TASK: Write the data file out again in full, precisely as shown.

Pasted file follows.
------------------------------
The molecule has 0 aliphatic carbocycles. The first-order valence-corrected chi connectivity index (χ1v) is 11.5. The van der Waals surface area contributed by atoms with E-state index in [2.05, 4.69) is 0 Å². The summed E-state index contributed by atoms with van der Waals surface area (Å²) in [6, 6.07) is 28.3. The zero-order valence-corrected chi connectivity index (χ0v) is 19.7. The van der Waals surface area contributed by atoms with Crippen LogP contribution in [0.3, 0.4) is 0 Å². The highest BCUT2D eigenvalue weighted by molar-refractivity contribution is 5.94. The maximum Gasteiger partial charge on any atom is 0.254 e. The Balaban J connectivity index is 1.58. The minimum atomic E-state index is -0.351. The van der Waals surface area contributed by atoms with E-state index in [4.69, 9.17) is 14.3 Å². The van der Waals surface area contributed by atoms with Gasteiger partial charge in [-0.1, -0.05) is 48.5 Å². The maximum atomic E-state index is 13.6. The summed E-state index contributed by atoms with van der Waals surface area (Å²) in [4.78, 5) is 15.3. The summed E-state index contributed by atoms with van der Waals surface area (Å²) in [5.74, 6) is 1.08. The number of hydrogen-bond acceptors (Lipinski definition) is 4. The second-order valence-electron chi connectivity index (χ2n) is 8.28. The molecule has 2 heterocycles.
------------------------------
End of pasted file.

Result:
The molecule has 0 aliphatic carbocycles. The first-order valence-corrected chi connectivity index (χ1v) is 11.5. The van der Waals surface area contributed by atoms with E-state index in [2.05, 4.69) is 0 Å². The summed E-state index contributed by atoms with van der Waals surface area (Å²) in [6, 6.07) is 28.3. The zero-order valence-corrected chi connectivity index (χ0v) is 19.7. The van der Waals surface area contributed by atoms with Crippen LogP contribution in [0.3, 0.4) is 0 Å². The highest BCUT2D eigenvalue weighted by molar-refractivity contribution is 5.94. The maximum Gasteiger partial charge on any atom is 0.254 e. The Balaban J connectivity index is 1.58. The minimum atomic E-state index is -0.351. The van der Waals surface area contributed by atoms with E-state index in [4.69, 9.17) is 14.3 Å². The van der Waals surface area contributed by atoms with Gasteiger partial charge in [-0.1, -0.05) is 48.5 Å². The maximum atomic E-state index is 13.6. The summed E-state index contributed by atoms with van der Waals surface area (Å²) in [4.78, 5) is 15.3. The summed E-state index contributed by atoms with van der Waals surface area (Å²) in [5.74, 6) is 1.08. The number of hydrogen-bond acceptors (Lipinski definition) is 4. The second-order valence-electron chi connectivity index (χ2n) is 8.28. The molecule has 2 heterocycles.